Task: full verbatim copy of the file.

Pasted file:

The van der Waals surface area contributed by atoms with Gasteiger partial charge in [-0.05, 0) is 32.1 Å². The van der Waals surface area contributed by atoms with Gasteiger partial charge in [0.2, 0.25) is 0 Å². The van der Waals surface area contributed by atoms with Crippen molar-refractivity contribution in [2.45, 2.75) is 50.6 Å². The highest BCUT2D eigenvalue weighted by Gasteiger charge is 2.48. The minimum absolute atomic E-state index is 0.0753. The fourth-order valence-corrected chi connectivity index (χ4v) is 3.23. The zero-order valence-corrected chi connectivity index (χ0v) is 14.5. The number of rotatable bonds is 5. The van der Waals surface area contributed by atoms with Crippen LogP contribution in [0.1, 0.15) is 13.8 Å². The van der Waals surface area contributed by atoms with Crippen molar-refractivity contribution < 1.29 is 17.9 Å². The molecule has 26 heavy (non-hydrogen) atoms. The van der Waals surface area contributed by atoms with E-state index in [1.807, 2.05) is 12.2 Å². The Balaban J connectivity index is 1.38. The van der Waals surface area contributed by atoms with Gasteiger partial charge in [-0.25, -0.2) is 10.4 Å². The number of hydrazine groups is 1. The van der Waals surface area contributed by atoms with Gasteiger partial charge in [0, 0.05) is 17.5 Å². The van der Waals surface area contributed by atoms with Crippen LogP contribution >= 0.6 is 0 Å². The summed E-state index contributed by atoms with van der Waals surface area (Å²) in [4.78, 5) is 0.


The van der Waals surface area contributed by atoms with Gasteiger partial charge in [-0.05, 0) is 32.1 Å². The van der Waals surface area contributed by atoms with Gasteiger partial charge in [0.2, 0.25) is 0 Å². The van der Waals surface area contributed by atoms with Crippen molar-refractivity contribution in [2.45, 2.75) is 50.6 Å². The highest BCUT2D eigenvalue weighted by Gasteiger charge is 2.48. The minimum absolute atomic E-state index is 0.0753. The fourth-order valence-corrected chi connectivity index (χ4v) is 3.23. The zero-order valence-corrected chi connectivity index (χ0v) is 14.5. The number of rotatable bonds is 5. The van der Waals surface area contributed by atoms with Crippen LogP contribution in [0.1, 0.15) is 13.8 Å². The van der Waals surface area contributed by atoms with Crippen molar-refractivity contribution < 1.29 is 17.9 Å². The molecule has 26 heavy (non-hydrogen) atoms. The van der Waals surface area contributed by atoms with E-state index in [1.807, 2.05) is 12.2 Å². The Balaban J connectivity index is 1.38. The van der Waals surface area contributed by atoms with Gasteiger partial charge in [-0.25, -0.2) is 10.4 Å². The number of hydrazine groups is 1. The van der Waals surface area contributed by atoms with Gasteiger partial charge in [0, 0.05) is 17.5 Å². The van der Waals surface area contributed by atoms with Crippen LogP contribution >= 0.6 is 0 Å². The summed E-state index contributed by atoms with van der Waals surface area (Å²) in [4.78, 5) is 0.